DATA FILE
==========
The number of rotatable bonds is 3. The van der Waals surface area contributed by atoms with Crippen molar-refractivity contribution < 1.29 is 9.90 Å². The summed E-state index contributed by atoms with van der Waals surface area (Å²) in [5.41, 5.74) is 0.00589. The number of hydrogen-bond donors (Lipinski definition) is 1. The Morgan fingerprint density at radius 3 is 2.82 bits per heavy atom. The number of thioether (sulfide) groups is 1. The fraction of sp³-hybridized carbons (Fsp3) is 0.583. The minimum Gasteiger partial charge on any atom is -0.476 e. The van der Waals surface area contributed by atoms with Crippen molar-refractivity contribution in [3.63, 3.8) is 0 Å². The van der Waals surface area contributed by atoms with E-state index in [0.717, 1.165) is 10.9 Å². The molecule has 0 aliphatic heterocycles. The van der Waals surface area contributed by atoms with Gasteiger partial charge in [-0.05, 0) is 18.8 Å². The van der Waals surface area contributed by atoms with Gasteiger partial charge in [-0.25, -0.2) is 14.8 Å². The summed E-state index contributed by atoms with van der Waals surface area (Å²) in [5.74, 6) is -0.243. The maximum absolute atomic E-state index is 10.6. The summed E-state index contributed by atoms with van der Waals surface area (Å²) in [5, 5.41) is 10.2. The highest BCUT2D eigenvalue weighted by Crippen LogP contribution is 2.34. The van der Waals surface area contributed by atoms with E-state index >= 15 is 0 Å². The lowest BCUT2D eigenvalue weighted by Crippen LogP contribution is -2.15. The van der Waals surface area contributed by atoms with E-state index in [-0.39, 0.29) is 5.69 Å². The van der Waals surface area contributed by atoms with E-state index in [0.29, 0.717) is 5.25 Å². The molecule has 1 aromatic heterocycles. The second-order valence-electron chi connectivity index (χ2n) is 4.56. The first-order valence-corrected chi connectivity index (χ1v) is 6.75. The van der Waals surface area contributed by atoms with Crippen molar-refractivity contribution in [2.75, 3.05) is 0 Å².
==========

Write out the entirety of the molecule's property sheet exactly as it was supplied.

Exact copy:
The number of rotatable bonds is 3. The van der Waals surface area contributed by atoms with Crippen molar-refractivity contribution < 1.29 is 9.90 Å². The summed E-state index contributed by atoms with van der Waals surface area (Å²) in [5.41, 5.74) is 0.00589. The number of hydrogen-bond donors (Lipinski definition) is 1. The Morgan fingerprint density at radius 3 is 2.82 bits per heavy atom. The number of thioether (sulfide) groups is 1. The fraction of sp³-hybridized carbons (Fsp3) is 0.583. The minimum Gasteiger partial charge on any atom is -0.476 e. The van der Waals surface area contributed by atoms with Crippen molar-refractivity contribution in [3.63, 3.8) is 0 Å². The van der Waals surface area contributed by atoms with E-state index in [0.717, 1.165) is 10.9 Å². The molecule has 0 aliphatic heterocycles. The van der Waals surface area contributed by atoms with Gasteiger partial charge in [-0.05, 0) is 18.8 Å². The van der Waals surface area contributed by atoms with Gasteiger partial charge in [-0.25, -0.2) is 14.8 Å². The summed E-state index contributed by atoms with van der Waals surface area (Å²) in [5.74, 6) is -0.243. The maximum absolute atomic E-state index is 10.6. The summed E-state index contributed by atoms with van der Waals surface area (Å²) in [5, 5.41) is 10.2. The highest BCUT2D eigenvalue weighted by Crippen LogP contribution is 2.34. The van der Waals surface area contributed by atoms with E-state index >= 15 is 0 Å². The lowest BCUT2D eigenvalue weighted by Crippen LogP contribution is -2.15. The van der Waals surface area contributed by atoms with E-state index in [-0.39, 0.29) is 5.69 Å². The van der Waals surface area contributed by atoms with E-state index in [0.29, 0.717) is 5.25 Å². The molecule has 1 aromatic heterocycles. The second-order valence-electron chi connectivity index (χ2n) is 4.56. The first-order valence-corrected chi connectivity index (χ1v) is 6.75. The van der Waals surface area contributed by atoms with Crippen molar-refractivity contribution in [2.75, 3.05) is 0 Å².